The critics pick the best in jazz, blues & beyond . . .
Down Beat 48th Annual Critics Poll
To the casual observer, any young singer who has notched four Blue Note albums and three Grammy nominations ought to feel as if he's on top of the world. Throw in a double triumph in this year's Down Beat Critics Poll as the top and TDWR Male Vocalist, and 32-year-old singer-songwriter Kurt Elling looks practically unstoppable.
But to Elling - a gifted and driven artist who has been touring and recording incessantly for the past six year-real life is more sobering than appearances might suggest. The music industry accolades are great, Elling says, but trying to woo the wider listening public with an innovative, often challenging music is not for the faint of heart.
"Like the saying goes, It's uphill both ways," he jokes from the Chicago apartment he shares with his wife, dancer Jennifer Carney Elling. "It's uphill going up, and it's uphill going down. The Grammy nominations are beautiful, exciting, a thrill and an honor, and this (Down Beat poll) certainly falls into the same category. But there are just so many challenges from so many different angels that attack your ability to focus on playing music."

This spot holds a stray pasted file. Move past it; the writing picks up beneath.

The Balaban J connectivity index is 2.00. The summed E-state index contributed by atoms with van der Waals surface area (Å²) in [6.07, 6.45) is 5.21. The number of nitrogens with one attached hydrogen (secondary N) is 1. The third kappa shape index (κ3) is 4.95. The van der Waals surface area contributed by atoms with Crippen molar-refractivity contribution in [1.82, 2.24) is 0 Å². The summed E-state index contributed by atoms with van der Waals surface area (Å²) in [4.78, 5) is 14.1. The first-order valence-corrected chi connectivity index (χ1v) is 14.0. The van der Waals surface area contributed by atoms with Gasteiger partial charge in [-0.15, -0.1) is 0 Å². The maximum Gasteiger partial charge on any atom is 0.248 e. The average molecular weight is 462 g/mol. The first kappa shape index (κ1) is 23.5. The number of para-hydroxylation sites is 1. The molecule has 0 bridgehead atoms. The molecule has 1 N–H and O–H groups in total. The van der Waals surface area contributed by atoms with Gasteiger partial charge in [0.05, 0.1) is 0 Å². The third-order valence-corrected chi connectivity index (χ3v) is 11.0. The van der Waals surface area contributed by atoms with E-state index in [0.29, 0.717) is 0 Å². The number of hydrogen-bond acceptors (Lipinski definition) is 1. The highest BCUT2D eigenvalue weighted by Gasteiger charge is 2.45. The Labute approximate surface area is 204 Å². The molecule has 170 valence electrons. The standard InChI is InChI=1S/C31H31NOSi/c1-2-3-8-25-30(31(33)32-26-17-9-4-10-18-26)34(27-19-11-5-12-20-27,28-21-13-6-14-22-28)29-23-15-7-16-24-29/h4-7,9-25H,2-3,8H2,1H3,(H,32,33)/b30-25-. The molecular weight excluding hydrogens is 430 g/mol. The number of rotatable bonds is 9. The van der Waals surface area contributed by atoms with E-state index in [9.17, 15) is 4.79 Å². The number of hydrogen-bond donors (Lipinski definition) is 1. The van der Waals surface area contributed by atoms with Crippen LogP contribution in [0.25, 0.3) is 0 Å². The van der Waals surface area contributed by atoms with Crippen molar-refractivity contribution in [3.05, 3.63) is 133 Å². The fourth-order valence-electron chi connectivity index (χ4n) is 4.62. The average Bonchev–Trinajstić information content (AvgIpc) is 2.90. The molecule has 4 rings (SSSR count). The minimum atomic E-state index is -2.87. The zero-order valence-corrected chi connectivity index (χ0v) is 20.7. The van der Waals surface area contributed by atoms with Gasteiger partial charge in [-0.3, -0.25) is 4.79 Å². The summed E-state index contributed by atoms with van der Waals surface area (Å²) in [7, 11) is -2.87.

Indeed, since Elling released his first Blue Note CD, Close Your Eyes (1995), he has learned that there's considerably more to a jazz artist's life than standing in front of a microphone and swinging (as if that weren't hard enough). Along the way, a once wide-eyed young singer has absorbed critical lessons about life on the road, the rigors of staying solvent and the often marginal role that jazz is accorded in American life.
Call it the education of Kurt Elling, a Chicagoan who burst onto the national scene with a stunning debut CD and has been working ferociously to build a public ever since. "There's just any number of things that make life difficult, but mostly it's about time, and not having enough of it," Elling says. "Mostly it's about spending less than 18 hours in any one location (on tour). We try to strike a balance between not losing money - or not losing to much money - and my not getting sick on the road or getting completely burned out on performing too many nights in a row."